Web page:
The government has been working on new strategies to boost pigeon peas production across the country with the introduction of varieties that are resistant to vagaries of climate change and diseases.
Currently the country produces about 275,000 tons of pigeon peas against a demand that exceeds over one million tons with the crop mainly cultivated in Eastern area of Ukambani and the Coastal area.
However, scientists are developing early-maturing varieties of the crop that are drought and disease resistant in the wake of harsh climatic conditions so that they can thrive and produce high yields in semi-arid areas of Kenya
According to Prof. Paul Kimani, Department of Plant Science and Crop Protection University of Nairobi, the improved varieties that were released to farmers were hinged on the premise that the adoption would not only increase productivity but also improve on food security.
Speaking in Laikipia when conducting participatory variety selection and evaluating new pigeon peas varieties with local farmers who have been planting them, Prof. Kimani said the government has been looking for technologies that can help farmers cope with the current situation of climate change by growing crops that require minimal amounts of water.
Participatory Variety selection of seeds involves testing the performance of local varieties available in national gene banks by planting them in different climatic conditions with the process involving farmers and research partners, to select new varieties for introduction into farmers cropping systems.
“You can tell that this field day is a good example. You can see that this particular pigeon pea did not receive water at all as the rains failed in both the first season and also second season and they have produced”, he said.
Prof. Kimani explained that pigeon pea is drought tolerant, it has deep roots and can go up to 1.5 metres deep so, it can extract water and nutrients from the soil.
He noted that the farmers in Laikipia engaged in the Participatory variety selection will eventually become clients and out of the varieties they planted, they will be able to individually select the varieties they want themselves.
“There are benefits of these crop that has multiple uses, they grow and are protein rich with more than 20 per cent protein and rich in mineral. What this means is they contribute directly in households as food security and secondly they have a huge export market to other countries”, he said.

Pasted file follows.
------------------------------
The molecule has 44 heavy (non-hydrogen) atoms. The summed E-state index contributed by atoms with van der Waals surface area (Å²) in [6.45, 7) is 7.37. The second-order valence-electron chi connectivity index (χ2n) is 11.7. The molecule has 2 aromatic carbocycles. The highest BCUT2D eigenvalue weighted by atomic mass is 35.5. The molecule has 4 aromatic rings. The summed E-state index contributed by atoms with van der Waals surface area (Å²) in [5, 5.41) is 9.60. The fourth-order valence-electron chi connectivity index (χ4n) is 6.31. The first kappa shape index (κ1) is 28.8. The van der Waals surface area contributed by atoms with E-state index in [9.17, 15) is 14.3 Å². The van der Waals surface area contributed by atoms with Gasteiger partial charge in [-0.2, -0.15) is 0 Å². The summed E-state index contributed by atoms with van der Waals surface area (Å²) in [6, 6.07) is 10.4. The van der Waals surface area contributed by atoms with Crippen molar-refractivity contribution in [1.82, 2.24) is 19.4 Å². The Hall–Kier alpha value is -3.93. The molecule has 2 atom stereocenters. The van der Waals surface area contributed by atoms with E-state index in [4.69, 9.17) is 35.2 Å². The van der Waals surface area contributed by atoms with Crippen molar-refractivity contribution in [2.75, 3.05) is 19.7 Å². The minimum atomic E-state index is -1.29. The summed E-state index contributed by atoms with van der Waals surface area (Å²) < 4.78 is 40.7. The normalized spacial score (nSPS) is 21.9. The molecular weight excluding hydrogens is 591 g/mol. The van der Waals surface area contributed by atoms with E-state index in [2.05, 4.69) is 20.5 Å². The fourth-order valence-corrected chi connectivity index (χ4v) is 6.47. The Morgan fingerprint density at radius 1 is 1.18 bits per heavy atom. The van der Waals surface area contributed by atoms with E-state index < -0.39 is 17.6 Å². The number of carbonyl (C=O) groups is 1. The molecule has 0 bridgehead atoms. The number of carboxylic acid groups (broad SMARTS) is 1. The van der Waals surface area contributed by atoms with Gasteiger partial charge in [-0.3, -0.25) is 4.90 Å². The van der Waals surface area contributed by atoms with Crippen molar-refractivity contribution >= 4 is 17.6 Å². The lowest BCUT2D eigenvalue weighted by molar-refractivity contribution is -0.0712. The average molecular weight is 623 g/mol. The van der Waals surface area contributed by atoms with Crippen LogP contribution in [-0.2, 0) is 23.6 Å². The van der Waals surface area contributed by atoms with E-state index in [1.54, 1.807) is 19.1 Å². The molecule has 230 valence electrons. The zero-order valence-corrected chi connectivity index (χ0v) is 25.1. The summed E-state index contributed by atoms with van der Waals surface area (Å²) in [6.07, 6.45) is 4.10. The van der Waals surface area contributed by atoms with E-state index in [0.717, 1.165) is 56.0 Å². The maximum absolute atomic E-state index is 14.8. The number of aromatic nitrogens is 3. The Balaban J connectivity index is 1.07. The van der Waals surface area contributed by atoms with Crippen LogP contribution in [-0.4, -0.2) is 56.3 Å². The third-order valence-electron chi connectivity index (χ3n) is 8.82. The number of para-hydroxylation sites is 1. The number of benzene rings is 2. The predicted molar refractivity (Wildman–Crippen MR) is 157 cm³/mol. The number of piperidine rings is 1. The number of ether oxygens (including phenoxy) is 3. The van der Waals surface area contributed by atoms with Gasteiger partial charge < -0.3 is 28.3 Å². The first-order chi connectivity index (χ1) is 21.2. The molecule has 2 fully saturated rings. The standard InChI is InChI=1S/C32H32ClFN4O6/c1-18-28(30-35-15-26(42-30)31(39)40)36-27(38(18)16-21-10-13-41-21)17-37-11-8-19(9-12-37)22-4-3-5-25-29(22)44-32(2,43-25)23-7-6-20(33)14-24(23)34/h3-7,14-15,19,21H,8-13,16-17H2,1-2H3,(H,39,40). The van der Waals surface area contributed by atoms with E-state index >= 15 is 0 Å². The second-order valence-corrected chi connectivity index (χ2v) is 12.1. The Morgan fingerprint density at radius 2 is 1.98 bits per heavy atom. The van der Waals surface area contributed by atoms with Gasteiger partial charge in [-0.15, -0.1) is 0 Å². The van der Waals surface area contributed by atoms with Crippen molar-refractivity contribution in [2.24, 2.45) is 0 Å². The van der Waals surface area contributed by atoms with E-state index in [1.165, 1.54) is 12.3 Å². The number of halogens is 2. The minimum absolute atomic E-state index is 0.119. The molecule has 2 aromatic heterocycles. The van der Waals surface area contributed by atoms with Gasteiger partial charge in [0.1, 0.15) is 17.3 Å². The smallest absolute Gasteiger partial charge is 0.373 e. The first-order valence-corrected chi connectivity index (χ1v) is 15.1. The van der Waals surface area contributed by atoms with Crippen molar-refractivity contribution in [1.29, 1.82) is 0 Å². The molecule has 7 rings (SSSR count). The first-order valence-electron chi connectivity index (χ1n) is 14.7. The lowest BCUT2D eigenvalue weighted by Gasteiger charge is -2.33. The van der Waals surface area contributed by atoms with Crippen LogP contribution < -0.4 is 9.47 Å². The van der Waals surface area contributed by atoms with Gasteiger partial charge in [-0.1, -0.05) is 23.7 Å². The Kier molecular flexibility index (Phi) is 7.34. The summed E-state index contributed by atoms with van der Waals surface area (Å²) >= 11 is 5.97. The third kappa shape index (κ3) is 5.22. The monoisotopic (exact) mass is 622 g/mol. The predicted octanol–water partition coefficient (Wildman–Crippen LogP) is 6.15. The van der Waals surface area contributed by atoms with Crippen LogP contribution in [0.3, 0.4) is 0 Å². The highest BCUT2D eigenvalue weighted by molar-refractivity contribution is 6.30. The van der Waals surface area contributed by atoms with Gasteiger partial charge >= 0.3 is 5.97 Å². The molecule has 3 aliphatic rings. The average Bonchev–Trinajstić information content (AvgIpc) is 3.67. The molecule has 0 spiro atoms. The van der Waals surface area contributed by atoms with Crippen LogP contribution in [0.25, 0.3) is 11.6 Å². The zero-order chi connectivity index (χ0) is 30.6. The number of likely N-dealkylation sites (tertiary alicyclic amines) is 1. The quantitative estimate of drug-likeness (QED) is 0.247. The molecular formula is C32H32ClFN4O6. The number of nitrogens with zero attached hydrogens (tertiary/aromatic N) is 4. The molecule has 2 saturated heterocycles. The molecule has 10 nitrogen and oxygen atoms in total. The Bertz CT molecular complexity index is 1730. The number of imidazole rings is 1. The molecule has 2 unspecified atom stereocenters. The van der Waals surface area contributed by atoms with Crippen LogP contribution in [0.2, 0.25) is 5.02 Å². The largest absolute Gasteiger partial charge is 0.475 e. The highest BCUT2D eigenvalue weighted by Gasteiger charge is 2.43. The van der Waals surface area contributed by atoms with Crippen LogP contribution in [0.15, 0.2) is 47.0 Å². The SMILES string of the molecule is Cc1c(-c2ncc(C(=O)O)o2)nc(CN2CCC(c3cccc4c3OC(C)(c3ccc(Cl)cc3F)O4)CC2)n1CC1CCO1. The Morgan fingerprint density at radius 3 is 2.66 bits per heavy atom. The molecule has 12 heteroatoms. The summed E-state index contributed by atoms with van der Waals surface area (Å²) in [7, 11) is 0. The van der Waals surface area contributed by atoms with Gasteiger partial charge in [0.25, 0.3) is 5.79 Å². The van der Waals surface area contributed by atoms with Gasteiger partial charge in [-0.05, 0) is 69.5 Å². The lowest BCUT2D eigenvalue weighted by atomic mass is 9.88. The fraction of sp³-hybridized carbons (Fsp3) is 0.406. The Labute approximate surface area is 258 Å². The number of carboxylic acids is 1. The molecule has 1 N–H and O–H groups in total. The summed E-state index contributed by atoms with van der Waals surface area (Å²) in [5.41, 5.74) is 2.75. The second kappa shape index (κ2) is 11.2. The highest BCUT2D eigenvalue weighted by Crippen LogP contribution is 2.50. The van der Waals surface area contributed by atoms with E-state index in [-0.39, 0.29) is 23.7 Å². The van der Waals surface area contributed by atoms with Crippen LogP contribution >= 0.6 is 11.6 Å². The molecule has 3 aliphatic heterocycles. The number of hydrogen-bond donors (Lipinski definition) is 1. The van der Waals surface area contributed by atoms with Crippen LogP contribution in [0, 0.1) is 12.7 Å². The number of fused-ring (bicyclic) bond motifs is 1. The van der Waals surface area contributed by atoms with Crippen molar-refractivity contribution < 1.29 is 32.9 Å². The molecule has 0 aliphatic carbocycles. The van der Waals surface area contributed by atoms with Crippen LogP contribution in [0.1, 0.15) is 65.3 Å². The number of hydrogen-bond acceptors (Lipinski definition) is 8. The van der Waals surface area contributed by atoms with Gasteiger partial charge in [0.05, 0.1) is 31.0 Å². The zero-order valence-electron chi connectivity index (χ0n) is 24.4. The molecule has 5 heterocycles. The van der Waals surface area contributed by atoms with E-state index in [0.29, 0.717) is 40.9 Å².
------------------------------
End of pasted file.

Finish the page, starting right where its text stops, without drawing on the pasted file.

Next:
Prof. Kimani added that India imports from Kenya a substantial amount of pigeon pea for ‘Daal’- the Indian split pea making, however he noted that Kenya has not been able to supply to the market since farmers are not producing enough and not exploiting the modern varieties.
Samuel Theuri, a farmer in Gatundia village in Nyahururu said farmers had not been growing pigeon peas and thus were surprised when the crop varieties did well beyond their expectations.
“we thought they were for the arid areas but the level of performance has been impressive because of the twelve varieties we planted, one even matured as early as 5 months and those that were attended to a bit took about six and half months”, Kimani said.
Another farmer Margaret Wangari from Munyu village said the new varieties grow faster, have good yields and are suitable for area with limited rainfall pattern.
“The only thing we would like in this area is water considering sometime back we had planted our food and due to lack of rains we lost everything. The other thing is the market.” she said
Irene Mugo, another Farmer from Munyu Village who tried out the varieties, said she noticed around 6 varieties that did very well.
Prof. Kimani, said that as the sixth most important legume which plays an important role in subsistence agriculture, Pigeon Pea in early 1980 there weren’t any improved early maturing varieties available to farmers in this country.
He also warns that notwithstanding the new technological advances, many farmers still grow low yielding, late maturing landraces that take up to 11 months to mature in the field but noted that adoption of improved variety by small holder pigeon pea farmers is key to increasing their outputs and incomes.
Pigeon pea is probably the most important grain legume in the semi-arid areas of Eastern Africa. Reports indicate that it is grown in 37 African countries at altitudes ranging from sea level to 2050 m.
The improved long (9 months), medium (6 months) and short (4 months) duration pigeon pea cultivars were developed and released in Kenya during the last twenty years by University of Nairobi (UoN), Kenyan Agricultural Livestock and Research Organization (KALRO) and International Crops Research Institute for the Semi-Arid Tropics (ICRISAT)
The Improved early-maturing, drought and disease tolerant, high-yielding pigeon peas were promoted to increase productivity and farmers wellbeing. However, the adoption is low and there is a knowledge gap on the impact of adopting the improved pigeon pea varieties on household in the smallholder farming systems.
By Wangari Ndirangu